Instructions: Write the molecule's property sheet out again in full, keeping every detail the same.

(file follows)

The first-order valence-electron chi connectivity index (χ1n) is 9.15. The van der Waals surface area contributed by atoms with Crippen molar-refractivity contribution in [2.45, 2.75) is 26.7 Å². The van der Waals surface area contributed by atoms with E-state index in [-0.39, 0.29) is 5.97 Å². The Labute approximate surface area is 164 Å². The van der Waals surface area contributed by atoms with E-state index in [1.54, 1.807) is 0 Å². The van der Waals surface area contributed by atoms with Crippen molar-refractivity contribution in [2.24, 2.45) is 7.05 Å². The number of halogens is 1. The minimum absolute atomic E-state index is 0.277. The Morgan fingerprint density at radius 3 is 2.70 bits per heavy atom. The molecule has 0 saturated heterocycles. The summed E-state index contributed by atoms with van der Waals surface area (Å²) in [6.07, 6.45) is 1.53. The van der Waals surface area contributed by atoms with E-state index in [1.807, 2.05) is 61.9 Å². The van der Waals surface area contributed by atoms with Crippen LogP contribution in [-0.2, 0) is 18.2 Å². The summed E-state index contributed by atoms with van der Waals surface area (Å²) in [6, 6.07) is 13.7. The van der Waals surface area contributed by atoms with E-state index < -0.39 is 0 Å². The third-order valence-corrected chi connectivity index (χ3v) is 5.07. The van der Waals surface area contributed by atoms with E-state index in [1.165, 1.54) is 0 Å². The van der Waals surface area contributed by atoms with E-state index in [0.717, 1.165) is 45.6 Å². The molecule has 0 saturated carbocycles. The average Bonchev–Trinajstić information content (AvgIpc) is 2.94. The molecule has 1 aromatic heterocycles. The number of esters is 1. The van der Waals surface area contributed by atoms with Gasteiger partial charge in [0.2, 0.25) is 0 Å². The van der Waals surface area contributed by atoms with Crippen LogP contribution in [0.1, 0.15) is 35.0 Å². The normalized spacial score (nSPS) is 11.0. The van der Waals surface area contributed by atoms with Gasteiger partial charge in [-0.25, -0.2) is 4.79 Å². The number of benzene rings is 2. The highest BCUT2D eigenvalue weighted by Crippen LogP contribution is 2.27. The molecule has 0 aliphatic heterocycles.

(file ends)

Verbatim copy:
The first-order valence-electron chi connectivity index (χ1n) is 9.15. The van der Waals surface area contributed by atoms with Crippen molar-refractivity contribution in [2.45, 2.75) is 26.7 Å². The van der Waals surface area contributed by atoms with E-state index in [-0.39, 0.29) is 5.97 Å². The Labute approximate surface area is 164 Å². The van der Waals surface area contributed by atoms with E-state index in [1.54, 1.807) is 0 Å². The van der Waals surface area contributed by atoms with Crippen molar-refractivity contribution in [2.24, 2.45) is 7.05 Å². The number of halogens is 1. The minimum absolute atomic E-state index is 0.277. The Morgan fingerprint density at radius 3 is 2.70 bits per heavy atom. The molecule has 0 saturated heterocycles. The summed E-state index contributed by atoms with van der Waals surface area (Å²) in [6.07, 6.45) is 1.53. The van der Waals surface area contributed by atoms with E-state index in [1.807, 2.05) is 61.9 Å². The van der Waals surface area contributed by atoms with Crippen LogP contribution in [-0.2, 0) is 18.2 Å². The summed E-state index contributed by atoms with van der Waals surface area (Å²) in [6, 6.07) is 13.7. The van der Waals surface area contributed by atoms with E-state index < -0.39 is 0 Å². The third-order valence-corrected chi connectivity index (χ3v) is 5.07. The van der Waals surface area contributed by atoms with E-state index in [1.165, 1.54) is 0 Å². The van der Waals surface area contributed by atoms with E-state index in [0.717, 1.165) is 45.6 Å². The molecule has 0 saturated carbocycles. The average Bonchev–Trinajstić information content (AvgIpc) is 2.94. The molecule has 1 aromatic heterocycles. The number of esters is 1. The van der Waals surface area contributed by atoms with Gasteiger partial charge in [0.2, 0.25) is 0 Å². The van der Waals surface area contributed by atoms with Crippen LogP contribution in [0.1, 0.15) is 35.0 Å². The normalized spacial score (nSPS) is 11.0. The van der Waals surface area contributed by atoms with Gasteiger partial charge in [-0.25, -0.2) is 4.79 Å². The number of benzene rings is 2. The highest BCUT2D eigenvalue weighted by Crippen LogP contribution is 2.27. The molecule has 0 aliphatic heterocycles.